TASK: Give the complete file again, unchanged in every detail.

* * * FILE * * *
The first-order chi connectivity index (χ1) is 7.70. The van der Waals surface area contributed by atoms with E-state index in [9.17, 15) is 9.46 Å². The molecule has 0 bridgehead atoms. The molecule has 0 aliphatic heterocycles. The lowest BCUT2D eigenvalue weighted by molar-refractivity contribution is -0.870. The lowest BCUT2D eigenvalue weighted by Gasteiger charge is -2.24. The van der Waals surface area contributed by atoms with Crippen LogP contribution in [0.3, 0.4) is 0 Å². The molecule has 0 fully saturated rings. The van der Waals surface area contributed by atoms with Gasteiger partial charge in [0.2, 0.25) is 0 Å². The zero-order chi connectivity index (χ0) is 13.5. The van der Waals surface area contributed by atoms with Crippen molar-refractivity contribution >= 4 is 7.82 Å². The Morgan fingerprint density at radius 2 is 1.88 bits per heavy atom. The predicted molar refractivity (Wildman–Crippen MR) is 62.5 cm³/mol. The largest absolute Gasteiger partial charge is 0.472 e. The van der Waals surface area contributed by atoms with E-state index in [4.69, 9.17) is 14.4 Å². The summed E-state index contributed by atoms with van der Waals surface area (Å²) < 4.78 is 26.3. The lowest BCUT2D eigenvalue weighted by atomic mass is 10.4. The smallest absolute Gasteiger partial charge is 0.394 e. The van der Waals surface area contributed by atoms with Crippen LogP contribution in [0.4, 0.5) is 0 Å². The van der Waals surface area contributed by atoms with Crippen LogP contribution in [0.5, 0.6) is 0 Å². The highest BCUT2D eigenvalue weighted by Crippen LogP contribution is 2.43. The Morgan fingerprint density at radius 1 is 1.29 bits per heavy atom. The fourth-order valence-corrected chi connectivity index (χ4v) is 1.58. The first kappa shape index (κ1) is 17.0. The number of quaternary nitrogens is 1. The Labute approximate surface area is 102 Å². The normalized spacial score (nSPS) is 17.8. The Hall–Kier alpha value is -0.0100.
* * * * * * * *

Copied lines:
The first-order chi connectivity index (χ1) is 7.70. The van der Waals surface area contributed by atoms with E-state index in [9.17, 15) is 9.46 Å². The molecule has 0 bridgehead atoms. The molecule has 0 aliphatic heterocycles. The lowest BCUT2D eigenvalue weighted by molar-refractivity contribution is -0.870. The lowest BCUT2D eigenvalue weighted by Gasteiger charge is -2.24. The van der Waals surface area contributed by atoms with Crippen LogP contribution in [0.3, 0.4) is 0 Å². The molecule has 0 fully saturated rings. The van der Waals surface area contributed by atoms with Gasteiger partial charge in [0.2, 0.25) is 0 Å². The zero-order chi connectivity index (χ0) is 13.5. The van der Waals surface area contributed by atoms with Crippen molar-refractivity contribution >= 4 is 7.82 Å². The Morgan fingerprint density at radius 2 is 1.88 bits per heavy atom. The predicted molar refractivity (Wildman–Crippen MR) is 62.5 cm³/mol. The largest absolute Gasteiger partial charge is 0.472 e. The van der Waals surface area contributed by atoms with E-state index in [4.69, 9.17) is 14.4 Å². The summed E-state index contributed by atoms with van der Waals surface area (Å²) < 4.78 is 26.3. The lowest BCUT2D eigenvalue weighted by atomic mass is 10.4. The smallest absolute Gasteiger partial charge is 0.394 e. The van der Waals surface area contributed by atoms with Crippen LogP contribution in [0.4, 0.5) is 0 Å². The van der Waals surface area contributed by atoms with Crippen LogP contribution in [0.5, 0.6) is 0 Å². The highest BCUT2D eigenvalue weighted by Crippen LogP contribution is 2.43. The Morgan fingerprint density at radius 1 is 1.29 bits per heavy atom. The fourth-order valence-corrected chi connectivity index (χ4v) is 1.58. The first kappa shape index (κ1) is 17.0. The number of quaternary nitrogens is 1. The Labute approximate surface area is 102 Å². The normalized spacial score (nSPS) is 17.8. The Hall–Kier alpha value is -0.0100.